TOP STREAM 20.7Kbps (10 Khz)|
Bill Turner, WYCL York S.C., June 1971 (6:42)
. . . I happen to know more about it than you may think . . .
Description by Uncle Ricky
Bill Turner grew up with me in Concord, N.C. - we even lived on the same street. In 1971, he worked with me at WYCL in York, South Carolina, where I was PD. The last time I heard from Bill Turner was in the early 1980's. He was an commercial airplane pilot by then. Bill did work at a few stations in markets larger than York (unrated, population 5000!) He always sounded very comfortable and happy on the radio. He even delivered my "High Low Now Minute Measurement" and "Music Power Popularity Poll" liners successfully! In the summer of 1999, I discovered this long-forgotten recording of Bill from June of 1971.
In addition to being PD, I did all of the audio maintenance. I worked endlessly on the station's processing, often testing new schemes after midnight (during the "experimental" period) driving around in my green Camaro, listening to the station on the Delco radio, making it brighter, and louder. This aircheck is bright and loud, complete with a little "ring" around 5Khz. Damn, AM radio was fun.
You will hear Gwinsound jingles combined with PAMS pre-records and some killer "imaging" voice-over from the late Bob Chesson. Bob lived in Charlotte. We had a four-track production studio in York (about 30 minutes south of Charlotte) and Bob traded v/o for some cash and studio time.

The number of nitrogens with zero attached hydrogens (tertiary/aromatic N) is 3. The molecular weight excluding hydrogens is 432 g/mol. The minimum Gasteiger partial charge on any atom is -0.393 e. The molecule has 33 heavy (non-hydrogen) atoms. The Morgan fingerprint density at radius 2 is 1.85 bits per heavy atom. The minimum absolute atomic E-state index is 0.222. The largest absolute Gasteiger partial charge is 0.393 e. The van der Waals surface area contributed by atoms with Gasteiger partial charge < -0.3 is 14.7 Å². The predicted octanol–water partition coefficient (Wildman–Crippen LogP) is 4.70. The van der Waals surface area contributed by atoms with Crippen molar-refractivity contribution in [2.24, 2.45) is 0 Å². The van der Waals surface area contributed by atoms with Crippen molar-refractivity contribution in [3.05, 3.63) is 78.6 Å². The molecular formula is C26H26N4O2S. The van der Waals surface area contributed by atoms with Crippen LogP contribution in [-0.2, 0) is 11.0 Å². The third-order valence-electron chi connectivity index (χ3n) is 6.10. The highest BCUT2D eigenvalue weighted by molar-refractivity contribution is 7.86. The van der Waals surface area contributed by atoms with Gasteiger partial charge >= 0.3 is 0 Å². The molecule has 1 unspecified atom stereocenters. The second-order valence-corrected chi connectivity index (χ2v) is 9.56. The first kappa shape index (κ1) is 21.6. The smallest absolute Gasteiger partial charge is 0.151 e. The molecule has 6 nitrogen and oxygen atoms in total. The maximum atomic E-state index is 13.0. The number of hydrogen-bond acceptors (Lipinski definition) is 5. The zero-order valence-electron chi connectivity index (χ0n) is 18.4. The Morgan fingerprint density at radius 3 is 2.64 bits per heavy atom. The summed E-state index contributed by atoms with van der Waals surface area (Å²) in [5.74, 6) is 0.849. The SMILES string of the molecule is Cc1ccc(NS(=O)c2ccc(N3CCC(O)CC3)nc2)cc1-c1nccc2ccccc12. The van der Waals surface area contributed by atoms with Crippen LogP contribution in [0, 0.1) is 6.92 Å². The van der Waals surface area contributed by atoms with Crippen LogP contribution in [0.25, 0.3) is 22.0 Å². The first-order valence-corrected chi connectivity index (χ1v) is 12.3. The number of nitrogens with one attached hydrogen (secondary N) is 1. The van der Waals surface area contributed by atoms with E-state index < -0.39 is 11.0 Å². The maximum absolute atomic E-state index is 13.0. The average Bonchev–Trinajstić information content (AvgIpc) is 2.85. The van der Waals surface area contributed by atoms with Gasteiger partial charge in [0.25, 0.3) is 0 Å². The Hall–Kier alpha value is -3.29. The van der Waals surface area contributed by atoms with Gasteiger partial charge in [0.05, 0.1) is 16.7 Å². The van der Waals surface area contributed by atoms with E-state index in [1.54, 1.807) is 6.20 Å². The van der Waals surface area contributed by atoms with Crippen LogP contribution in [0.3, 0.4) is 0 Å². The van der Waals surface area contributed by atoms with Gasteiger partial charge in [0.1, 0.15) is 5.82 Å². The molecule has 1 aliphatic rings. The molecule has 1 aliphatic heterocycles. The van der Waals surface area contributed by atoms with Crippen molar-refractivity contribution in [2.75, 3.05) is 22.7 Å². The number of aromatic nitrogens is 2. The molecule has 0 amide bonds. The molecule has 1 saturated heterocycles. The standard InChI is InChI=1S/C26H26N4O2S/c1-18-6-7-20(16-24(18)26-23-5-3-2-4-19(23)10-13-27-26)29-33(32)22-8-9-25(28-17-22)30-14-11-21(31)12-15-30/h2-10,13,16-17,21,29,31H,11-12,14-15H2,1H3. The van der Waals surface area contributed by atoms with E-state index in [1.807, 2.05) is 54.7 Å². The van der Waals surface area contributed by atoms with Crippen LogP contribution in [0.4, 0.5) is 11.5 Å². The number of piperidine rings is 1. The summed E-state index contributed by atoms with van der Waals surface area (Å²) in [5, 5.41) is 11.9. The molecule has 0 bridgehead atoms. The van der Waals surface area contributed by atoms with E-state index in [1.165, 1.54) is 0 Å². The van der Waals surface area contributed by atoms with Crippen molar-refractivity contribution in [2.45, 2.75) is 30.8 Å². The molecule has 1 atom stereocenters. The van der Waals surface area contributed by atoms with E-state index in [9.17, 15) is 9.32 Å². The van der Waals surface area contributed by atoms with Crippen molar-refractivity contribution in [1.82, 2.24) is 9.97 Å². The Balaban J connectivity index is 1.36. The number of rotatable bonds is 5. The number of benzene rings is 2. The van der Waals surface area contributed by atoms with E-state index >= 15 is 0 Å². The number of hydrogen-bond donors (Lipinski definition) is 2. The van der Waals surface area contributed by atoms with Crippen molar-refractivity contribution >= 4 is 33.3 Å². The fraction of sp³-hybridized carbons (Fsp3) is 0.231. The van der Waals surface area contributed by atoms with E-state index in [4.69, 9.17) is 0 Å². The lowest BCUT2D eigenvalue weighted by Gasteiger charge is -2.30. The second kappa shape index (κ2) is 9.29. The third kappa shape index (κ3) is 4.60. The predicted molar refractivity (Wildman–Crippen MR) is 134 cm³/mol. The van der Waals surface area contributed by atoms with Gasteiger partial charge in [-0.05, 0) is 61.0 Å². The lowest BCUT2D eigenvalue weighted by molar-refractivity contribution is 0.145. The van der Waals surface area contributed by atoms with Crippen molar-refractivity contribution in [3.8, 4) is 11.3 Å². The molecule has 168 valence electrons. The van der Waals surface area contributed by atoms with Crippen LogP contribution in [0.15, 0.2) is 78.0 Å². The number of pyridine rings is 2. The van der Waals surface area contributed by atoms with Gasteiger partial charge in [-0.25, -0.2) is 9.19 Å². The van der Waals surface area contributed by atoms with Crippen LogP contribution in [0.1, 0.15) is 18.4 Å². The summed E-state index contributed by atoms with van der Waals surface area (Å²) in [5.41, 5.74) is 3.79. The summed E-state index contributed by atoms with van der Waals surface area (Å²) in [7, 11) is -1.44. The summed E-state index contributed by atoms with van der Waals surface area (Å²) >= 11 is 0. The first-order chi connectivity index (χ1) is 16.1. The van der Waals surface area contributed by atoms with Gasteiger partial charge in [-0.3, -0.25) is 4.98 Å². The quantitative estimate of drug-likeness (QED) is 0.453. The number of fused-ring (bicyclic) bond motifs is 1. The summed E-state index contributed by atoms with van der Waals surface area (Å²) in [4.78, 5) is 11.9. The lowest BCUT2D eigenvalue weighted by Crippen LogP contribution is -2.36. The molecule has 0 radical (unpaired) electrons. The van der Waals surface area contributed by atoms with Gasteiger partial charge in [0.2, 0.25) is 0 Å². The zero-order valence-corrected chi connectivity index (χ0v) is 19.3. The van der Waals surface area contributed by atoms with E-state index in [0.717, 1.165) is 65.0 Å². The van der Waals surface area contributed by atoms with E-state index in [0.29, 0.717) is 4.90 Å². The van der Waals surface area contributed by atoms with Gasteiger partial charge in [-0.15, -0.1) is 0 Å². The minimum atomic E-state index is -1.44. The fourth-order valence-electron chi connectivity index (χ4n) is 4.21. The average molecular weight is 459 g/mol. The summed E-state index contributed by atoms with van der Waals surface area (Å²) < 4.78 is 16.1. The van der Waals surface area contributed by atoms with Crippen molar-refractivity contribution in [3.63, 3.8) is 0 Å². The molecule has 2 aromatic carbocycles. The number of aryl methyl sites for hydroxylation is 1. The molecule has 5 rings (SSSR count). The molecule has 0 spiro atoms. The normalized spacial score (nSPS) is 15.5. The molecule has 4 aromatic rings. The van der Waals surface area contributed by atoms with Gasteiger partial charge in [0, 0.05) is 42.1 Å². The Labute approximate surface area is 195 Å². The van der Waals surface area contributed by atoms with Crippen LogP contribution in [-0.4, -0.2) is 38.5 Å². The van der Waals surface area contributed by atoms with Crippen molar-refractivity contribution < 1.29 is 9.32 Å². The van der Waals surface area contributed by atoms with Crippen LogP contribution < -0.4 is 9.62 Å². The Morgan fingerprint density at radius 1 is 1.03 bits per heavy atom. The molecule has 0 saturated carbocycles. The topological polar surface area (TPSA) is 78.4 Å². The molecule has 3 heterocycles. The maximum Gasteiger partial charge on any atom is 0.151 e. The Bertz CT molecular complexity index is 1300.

No mention of WYCL would be complete without acknowledging the kind and progressive resident owner and GM. Curtis Sigmon somehow found the money to make sure he had the best equipped 1KW directional daytimer in the country. We had cows in the tower field, and bushels of sophisticated audio gear in the building.
A slice of a younger Uncle Ricky is included on a Carrier spot, Thom Berry is featured with a snippet of news, and the reverb was a Fairchild "Space Expander". I have a lot more of WYCL, but for my 49th birthday, I invite you to enjoy this sample of tiny-market Top 40 and my friend Bill Turner.
January 8, 2000
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